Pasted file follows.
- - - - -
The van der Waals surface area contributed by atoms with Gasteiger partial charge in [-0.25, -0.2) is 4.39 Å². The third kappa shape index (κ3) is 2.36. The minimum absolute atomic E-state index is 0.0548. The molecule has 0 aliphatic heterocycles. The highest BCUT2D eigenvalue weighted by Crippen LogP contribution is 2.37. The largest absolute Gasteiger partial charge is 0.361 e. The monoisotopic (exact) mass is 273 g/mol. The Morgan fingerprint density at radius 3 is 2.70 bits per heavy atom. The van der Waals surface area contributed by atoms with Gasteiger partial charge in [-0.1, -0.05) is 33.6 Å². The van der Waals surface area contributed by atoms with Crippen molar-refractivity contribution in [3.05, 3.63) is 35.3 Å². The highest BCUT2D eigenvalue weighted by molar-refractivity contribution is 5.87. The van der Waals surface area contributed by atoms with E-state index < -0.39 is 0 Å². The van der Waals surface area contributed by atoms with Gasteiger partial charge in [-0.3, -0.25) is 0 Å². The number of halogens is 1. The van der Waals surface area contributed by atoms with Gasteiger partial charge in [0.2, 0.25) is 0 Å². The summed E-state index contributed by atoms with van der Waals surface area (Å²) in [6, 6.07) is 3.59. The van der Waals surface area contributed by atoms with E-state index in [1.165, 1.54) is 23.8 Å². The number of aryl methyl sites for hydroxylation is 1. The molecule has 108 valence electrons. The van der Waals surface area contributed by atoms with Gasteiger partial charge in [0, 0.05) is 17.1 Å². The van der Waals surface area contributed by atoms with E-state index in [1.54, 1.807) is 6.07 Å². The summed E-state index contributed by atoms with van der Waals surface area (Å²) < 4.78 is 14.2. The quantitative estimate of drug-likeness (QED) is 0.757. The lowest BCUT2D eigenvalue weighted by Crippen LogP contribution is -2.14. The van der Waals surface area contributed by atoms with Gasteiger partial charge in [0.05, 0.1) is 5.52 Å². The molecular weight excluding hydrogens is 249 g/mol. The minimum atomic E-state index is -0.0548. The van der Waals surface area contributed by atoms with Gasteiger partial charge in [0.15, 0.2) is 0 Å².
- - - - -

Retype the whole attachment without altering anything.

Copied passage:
The van der Waals surface area contributed by atoms with Gasteiger partial charge in [-0.25, -0.2) is 4.39 Å². The third kappa shape index (κ3) is 2.36. The minimum absolute atomic E-state index is 0.0548. The molecule has 0 aliphatic heterocycles. The highest BCUT2D eigenvalue weighted by Crippen LogP contribution is 2.37. The largest absolute Gasteiger partial charge is 0.361 e. The monoisotopic (exact) mass is 273 g/mol. The Morgan fingerprint density at radius 3 is 2.70 bits per heavy atom. The van der Waals surface area contributed by atoms with Gasteiger partial charge in [-0.1, -0.05) is 33.6 Å². The van der Waals surface area contributed by atoms with Crippen molar-refractivity contribution in [3.05, 3.63) is 35.3 Å². The highest BCUT2D eigenvalue weighted by molar-refractivity contribution is 5.87. The van der Waals surface area contributed by atoms with E-state index < -0.39 is 0 Å². The van der Waals surface area contributed by atoms with Gasteiger partial charge in [-0.3, -0.25) is 0 Å². The number of halogens is 1. The van der Waals surface area contributed by atoms with Gasteiger partial charge in [0.2, 0.25) is 0 Å². The summed E-state index contributed by atoms with van der Waals surface area (Å²) in [6, 6.07) is 3.59. The van der Waals surface area contributed by atoms with E-state index in [1.165, 1.54) is 23.8 Å². The number of aryl methyl sites for hydroxylation is 1. The molecule has 108 valence electrons. The van der Waals surface area contributed by atoms with Gasteiger partial charge in [0, 0.05) is 17.1 Å². The van der Waals surface area contributed by atoms with E-state index in [1.54, 1.807) is 6.07 Å². The summed E-state index contributed by atoms with van der Waals surface area (Å²) < 4.78 is 14.2. The quantitative estimate of drug-likeness (QED) is 0.757. The lowest BCUT2D eigenvalue weighted by Crippen LogP contribution is -2.14. The van der Waals surface area contributed by atoms with Gasteiger partial charge in [0.05, 0.1) is 5.52 Å². The molecular weight excluding hydrogens is 249 g/mol. The minimum atomic E-state index is -0.0548. The van der Waals surface area contributed by atoms with Gasteiger partial charge in [0.15, 0.2) is 0 Å².